- My Account
Save Money & Energy
- Safety & Education
- Energy Partners
Our products and services differ based on state. Please select your state (or the state you're interested in) from the list to the left.
Why do our products and services differ based on state? Because our business is regulated by state. We have regulated operations in eight Western and Midwestern states. The different regulatory body for each state we serve determines what products and services we deliver in that state.
Xcel Energy’s role in natural gas distribution and purchasing
Xcel Energy delivers natural gas to 1.8 million customers in eight states. We purchases natural gas from producers, marketers and brokers. We contract with pipeline companies to transport the natural gas to Xcel Energy’s distribution system where we deliver it to our customers.
In general, the natural gas industry includes:
Xcel Energy purchases its natural gas supply from producers and marketers, and contracts with transmission pipeline companies for capacity to move the natural gas to our distribution facilities. The market sets the price for the natural gas supply; the Federal Energy Regulatory Commission or state regulatory commissions set the price for its transportation.
Xcel Energy passes through the costs of purchasing and transmission of the natural gas to customers with no markup or profit.
The natural gas that Xcel Energy purchases comes primarily from four gas supply basins:
Rocky Mountain Basin, located in Colorado, Montana and Wyoming;
Anadarko Arkoma Basin, located in the mid-continent states of Texas, Oklahoma and Kansas;
Western Canada Sedimentary Basin, located in Alberta and Saskatchewan, Canada; and
Permian Basin in Texas and New Mexico.
At those production fields, natural pressure brings natural gas to the top of a well, where it goes into gathering lines. Gathering lines deliver natural gas to a processing plant where impurities, such as water or carbon dioxide, are removed. Once the natural gas meets the pipeline quality standards, it is ready to go into the interstate transmission pipeline system.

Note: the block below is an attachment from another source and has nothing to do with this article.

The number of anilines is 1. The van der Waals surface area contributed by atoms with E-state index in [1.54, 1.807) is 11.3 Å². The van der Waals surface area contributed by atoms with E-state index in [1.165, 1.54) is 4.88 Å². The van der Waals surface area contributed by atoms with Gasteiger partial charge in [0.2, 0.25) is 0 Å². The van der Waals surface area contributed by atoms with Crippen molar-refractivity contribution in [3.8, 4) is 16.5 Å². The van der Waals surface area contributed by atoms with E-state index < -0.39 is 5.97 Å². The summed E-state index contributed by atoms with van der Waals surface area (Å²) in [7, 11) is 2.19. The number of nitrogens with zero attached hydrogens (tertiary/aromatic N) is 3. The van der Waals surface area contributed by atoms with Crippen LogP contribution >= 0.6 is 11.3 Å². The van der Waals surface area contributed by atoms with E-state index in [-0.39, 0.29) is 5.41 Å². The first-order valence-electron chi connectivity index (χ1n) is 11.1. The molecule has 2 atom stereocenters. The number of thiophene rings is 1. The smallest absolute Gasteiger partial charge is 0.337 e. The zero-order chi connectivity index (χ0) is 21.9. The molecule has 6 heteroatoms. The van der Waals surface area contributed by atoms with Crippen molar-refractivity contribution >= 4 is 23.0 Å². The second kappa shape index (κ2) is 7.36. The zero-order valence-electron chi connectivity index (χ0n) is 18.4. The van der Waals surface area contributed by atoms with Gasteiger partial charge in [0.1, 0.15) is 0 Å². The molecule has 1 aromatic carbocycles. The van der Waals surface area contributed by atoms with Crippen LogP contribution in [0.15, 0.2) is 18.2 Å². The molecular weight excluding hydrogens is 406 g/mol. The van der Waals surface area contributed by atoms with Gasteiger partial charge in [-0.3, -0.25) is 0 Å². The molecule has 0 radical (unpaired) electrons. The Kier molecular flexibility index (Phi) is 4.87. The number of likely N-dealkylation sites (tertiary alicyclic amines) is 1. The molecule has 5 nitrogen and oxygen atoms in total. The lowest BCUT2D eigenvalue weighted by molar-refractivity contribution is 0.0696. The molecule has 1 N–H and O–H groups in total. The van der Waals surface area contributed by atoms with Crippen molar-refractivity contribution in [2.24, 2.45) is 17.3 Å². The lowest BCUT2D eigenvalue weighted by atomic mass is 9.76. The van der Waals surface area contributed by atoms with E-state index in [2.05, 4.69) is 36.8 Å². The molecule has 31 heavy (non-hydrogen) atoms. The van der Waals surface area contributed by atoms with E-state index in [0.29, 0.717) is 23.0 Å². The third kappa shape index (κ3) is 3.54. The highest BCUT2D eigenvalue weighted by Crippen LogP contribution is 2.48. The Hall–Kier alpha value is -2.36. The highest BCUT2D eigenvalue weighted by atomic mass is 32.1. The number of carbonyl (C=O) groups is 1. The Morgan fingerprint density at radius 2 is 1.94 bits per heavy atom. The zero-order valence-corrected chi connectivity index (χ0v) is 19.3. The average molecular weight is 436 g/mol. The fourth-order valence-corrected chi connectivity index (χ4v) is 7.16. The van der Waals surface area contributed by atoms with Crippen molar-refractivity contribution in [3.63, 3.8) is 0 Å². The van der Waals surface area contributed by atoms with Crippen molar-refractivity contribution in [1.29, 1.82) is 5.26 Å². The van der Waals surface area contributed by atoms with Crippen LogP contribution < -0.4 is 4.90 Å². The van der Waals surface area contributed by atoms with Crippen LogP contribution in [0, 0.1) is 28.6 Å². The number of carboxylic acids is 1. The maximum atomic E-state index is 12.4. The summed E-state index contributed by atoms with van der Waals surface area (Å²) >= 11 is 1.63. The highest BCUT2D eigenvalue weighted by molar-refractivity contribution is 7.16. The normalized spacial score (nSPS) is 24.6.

Marketers work with the producers to sell and transport some of the natural gas to end users, such as large industrial companies, electric generating facilities and LDCs such as Xcel Energy.
Natural gas is transported through the transmission pipeline system, which is composed of large steel pipe ranging from 20 inches to 42 inches in diameter. The pressure ranges from 200 pounds to 1,500 pounds per square inch.
Most major pipelines are looped, which means two or more lines run parallel to each other in the same right of way.
Compressor stations are located every 50 to 60 miles along each pipeline. A compressor is an internal combustion engine or turbine that creates pressure to push the natural gas through the lines.
Along the pipeline route, depleted oil and gas wells, salt caverns and other natural geological formations are used to store natural gas for use during times of peak demand.
When the natural gas reaches a local natural gas utility – such as Xcel Energy – it passes through a gate station, where its pressure is reduced to a range between 100 pounds and as low as ¼ pound. An odorant is added, and the volumes of gas are measured.
The natural gas then moves into distribution lines, or mains, that range from 2 inches to 24 inches in diameter. In general, the closer natural gas gets to the customer, the smaller the pipe and the lower the pressure. When the natural gas reaches a typical home, its service line is 1 inch or less in diameter and its pressure is between 60 pounds and ¼ pound.
In addition to storage facilities along the pipeline route, which are owned by the transmission pipeline companies, Xcel Energy also owns and operates several underground storage fields. Additionally, the company owns peaking plants where natural gas or propane is stored in liquid form. These storage facilities enable us to meet customer needs on the coldest days when demand is highest.
*Information for this page was supplied in part by the American Gas Association.